The Edmonton Oilers head back home to Alberta’s capital, down 2-0 in their series against the Colorado Avalanche. It was a scoreless first period in Game 2, but the Avalanche turned it up a notch scoring two goals in 15 seconds in the middle frame, which was the fifth-fastest in franchise history. Less than two minutes later, they added their third of the game.
If you’re an Oilers fan watching the game, you probably uttered Darnell Nurse’s name under your breath as Colorado’s goal horn rang after the three goals against. Nurse — who is battling an injury — was on the ice for the three-goal onslaught in the second period and made questionable plays on each.
Head coach Jay Woodcroft was asked about his assessment of Nurse’s play in the postgame interview, and he responded by saying, “He’s giving everything he has.” If his performance in the last two games against the Avalanche is truly “everything he has” while sporting a minus-5 in that span, he’s hurting his team more than helping at this time, and his minutes should be reduced because of it.
Analyzing Nurse’s Plays That Have Led to Goals Against
Before we analyze Nurse’s plays that have led to goals against, it’s important to reiterate the fact that the defenseman is battling an injury. Hockey insider, Frank Seravalli, reported on May 20th that he was dealing with a core muscle injury that might require offseason surgery to repair. That said, with the speed of the Avalanche, the effects of it are starting to get exposed.
Nurse looked a step behind in Game 1 when Nathan Mackinnon snuck behind him with ease a few minutes into the first period. The Avalanche forward created separation between him and Nurse and he beat goaltender Mike Smith.
Late in the first period, with minimal pressure against him, Nurse attempted to clear the puck out of the zone, which landed on the stick of Cale Makar. The Oilers’ defender wasn’t able to close the gap quickly enough, which resulted in the controversial goal that left the hockey world questioning whether or not they know what the offside rule actually is. Overall, in Game 1, he was on the ice for four goals against, and scoring chances were 8-20 with him on the ice.
As previously noted, Game 2 did not fare better for the 27-year-old defenseman. At 16:05 of the second period, Nurse received a pass in his own slot. He had two of his Oiler teammates open and ready for a pass, but he threw a backhand pass that was widely off the mark, missed Cody Ceci and bounced off the wall right onto Nazem Kadri’s stick. The Avalanche forward shot the puck and it was tipped home by Arturri Lehkonen. For those that were watching at home on the CBC feed, the camera immediately fixated on Nurse, presuming he was the main culprit in the play.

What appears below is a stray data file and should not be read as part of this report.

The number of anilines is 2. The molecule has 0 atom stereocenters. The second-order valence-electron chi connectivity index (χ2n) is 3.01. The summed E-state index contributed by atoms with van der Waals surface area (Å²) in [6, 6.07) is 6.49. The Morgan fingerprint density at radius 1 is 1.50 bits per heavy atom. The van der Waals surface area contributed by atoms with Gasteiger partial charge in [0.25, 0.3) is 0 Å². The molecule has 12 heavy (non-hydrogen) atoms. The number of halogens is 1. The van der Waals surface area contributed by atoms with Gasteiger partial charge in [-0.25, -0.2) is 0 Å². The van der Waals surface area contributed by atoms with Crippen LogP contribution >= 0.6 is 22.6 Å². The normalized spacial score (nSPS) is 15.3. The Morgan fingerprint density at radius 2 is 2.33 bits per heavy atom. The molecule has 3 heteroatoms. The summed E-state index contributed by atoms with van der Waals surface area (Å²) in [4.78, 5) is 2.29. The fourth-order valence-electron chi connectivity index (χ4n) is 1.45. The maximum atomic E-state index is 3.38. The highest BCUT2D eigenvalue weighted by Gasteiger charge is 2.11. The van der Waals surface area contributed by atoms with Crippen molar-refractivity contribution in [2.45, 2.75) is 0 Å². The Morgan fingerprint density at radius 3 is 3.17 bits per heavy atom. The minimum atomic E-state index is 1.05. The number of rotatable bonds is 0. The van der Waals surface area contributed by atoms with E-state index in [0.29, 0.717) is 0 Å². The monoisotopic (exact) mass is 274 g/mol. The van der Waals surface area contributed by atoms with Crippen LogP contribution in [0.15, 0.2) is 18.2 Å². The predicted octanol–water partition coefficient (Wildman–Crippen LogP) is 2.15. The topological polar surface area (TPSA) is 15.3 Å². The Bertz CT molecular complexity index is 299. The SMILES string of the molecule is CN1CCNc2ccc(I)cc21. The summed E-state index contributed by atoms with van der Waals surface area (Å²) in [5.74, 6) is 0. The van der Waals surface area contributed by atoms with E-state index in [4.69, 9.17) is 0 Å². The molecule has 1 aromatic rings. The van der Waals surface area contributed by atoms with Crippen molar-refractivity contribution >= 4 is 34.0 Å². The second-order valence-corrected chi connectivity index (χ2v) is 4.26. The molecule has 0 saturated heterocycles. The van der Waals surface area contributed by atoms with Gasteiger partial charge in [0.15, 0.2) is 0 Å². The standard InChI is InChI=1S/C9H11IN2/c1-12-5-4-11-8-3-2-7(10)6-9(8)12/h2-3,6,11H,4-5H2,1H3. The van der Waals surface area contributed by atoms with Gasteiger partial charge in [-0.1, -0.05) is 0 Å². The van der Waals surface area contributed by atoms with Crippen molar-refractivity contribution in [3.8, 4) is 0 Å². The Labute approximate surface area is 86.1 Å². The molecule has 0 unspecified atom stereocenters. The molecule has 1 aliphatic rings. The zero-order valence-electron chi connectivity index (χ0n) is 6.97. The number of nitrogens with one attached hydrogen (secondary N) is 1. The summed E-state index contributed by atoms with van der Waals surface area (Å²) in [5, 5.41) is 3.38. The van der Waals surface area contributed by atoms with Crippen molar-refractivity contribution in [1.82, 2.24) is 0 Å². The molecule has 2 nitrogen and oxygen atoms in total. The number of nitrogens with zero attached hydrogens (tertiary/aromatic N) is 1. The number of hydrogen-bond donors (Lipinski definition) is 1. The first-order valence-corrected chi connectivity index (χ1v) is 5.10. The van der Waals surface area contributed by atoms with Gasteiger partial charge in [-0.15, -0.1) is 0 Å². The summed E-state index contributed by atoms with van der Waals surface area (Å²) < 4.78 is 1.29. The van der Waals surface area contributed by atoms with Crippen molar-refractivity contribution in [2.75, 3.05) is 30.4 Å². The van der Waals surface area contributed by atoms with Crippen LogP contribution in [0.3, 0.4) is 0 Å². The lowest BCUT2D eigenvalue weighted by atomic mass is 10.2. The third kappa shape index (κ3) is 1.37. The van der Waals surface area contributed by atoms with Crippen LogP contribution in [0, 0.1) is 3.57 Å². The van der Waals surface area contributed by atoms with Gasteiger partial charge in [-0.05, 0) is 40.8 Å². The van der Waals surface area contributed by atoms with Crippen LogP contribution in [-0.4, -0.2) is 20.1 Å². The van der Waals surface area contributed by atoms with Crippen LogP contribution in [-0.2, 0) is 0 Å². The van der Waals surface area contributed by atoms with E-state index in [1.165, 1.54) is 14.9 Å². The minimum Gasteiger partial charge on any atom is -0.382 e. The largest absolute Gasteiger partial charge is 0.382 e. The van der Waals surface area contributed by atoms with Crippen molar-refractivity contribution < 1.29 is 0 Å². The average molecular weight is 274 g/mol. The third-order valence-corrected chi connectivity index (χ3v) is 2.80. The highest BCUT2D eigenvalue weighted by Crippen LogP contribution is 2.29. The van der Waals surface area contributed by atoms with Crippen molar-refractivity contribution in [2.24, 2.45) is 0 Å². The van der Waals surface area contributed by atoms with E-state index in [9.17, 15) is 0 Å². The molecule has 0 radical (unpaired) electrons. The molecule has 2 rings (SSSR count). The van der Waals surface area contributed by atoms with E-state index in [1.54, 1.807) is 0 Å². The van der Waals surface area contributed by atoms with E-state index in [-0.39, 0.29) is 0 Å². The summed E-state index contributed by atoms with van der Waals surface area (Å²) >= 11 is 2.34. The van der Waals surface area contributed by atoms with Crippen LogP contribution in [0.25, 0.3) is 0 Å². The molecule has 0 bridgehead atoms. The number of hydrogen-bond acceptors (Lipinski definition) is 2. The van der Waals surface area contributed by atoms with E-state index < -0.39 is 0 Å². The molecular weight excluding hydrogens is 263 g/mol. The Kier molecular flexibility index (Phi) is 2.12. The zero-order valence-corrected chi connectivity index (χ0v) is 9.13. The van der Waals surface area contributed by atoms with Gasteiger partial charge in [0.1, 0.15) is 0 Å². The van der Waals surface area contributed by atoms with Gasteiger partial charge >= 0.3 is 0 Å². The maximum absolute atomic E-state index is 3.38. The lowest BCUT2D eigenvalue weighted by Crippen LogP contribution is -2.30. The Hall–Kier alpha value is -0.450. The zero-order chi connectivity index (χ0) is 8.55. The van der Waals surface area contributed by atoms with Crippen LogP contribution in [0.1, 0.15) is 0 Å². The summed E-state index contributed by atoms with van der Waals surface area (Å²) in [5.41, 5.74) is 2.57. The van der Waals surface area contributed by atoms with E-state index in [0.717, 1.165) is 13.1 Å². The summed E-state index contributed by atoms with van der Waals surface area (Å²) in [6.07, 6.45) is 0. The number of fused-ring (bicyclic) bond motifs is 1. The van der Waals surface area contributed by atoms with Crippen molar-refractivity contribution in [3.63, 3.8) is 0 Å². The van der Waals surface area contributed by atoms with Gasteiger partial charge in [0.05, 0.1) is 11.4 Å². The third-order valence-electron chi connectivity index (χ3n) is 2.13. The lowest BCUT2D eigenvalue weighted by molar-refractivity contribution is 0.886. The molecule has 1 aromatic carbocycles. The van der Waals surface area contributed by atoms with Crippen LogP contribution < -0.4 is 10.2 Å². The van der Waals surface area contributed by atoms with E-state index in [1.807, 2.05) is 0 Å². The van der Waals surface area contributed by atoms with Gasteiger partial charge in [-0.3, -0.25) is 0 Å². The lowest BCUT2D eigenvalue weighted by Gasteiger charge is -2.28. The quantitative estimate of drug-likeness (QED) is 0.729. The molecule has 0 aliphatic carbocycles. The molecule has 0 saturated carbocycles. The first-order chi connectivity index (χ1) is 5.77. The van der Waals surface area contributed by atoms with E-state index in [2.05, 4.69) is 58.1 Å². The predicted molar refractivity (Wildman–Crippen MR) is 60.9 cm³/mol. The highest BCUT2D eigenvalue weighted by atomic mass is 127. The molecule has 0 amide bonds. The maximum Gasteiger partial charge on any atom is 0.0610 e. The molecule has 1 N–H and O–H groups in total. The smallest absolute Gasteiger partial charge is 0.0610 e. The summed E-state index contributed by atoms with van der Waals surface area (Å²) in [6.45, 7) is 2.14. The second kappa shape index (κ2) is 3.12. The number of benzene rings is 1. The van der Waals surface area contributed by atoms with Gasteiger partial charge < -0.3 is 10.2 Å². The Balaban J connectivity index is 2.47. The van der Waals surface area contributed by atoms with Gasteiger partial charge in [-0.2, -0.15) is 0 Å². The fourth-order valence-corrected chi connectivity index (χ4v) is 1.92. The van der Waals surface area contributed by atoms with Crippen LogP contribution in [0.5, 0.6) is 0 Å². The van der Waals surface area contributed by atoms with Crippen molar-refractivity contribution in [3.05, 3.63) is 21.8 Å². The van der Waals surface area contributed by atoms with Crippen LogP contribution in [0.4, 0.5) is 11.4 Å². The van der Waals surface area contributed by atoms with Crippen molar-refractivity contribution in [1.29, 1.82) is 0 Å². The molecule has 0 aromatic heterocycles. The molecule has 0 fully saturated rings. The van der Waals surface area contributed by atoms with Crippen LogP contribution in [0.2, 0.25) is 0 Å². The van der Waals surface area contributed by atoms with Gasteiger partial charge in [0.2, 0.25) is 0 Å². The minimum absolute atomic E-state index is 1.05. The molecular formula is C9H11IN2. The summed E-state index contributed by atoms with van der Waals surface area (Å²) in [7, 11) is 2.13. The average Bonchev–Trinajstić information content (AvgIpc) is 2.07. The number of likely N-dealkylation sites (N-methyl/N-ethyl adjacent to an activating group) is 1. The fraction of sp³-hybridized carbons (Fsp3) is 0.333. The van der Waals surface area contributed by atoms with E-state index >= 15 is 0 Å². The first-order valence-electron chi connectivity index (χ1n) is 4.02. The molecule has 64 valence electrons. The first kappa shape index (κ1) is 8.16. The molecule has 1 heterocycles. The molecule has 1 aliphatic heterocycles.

Only 15 seconds later, the puck was dumped into the Edmonton zone. Nurse chased it behind the net and instead of skating the puck out of danger, or making a hard pass around the boards, he lobbed a soft feed over to his partner Ceci, who was noticeably under pressure from an Avalanche forward. The puck was turned over, and Nurse tied up an opposing forward, taking himself completely out of the play. The puck ended up on defenseman Josh Manson’s stick and he wired the puck past Smith.
Only two minutes later, after a poorly timed pinch by Evan Bouchard, Nurse was the lone defender back to defend a 2-on-1. A general rule of thumb in that situation is that the defenseman should take away the pass; yet, Nurse did not take away the pass or impede the potential shooter. Instead, Kadri saucered the puck over to Mikko Rantanen and he put it by a sprawling Smith. As a result, Nurse finished the night with a minus-3 rating in over 20 minutes of ice time.
Possible Solutions to Reduce Nurse’s Minutes
The Avalanche are a whole different beast which the Oilers haven’t faced in these playoffs yet, and while the team as a whole hasn’t been able to contain Colorado’s offensive firepower, their soon-to-be $9.25 million in average annual value (AAV) defenseman is struggling mightily to defend.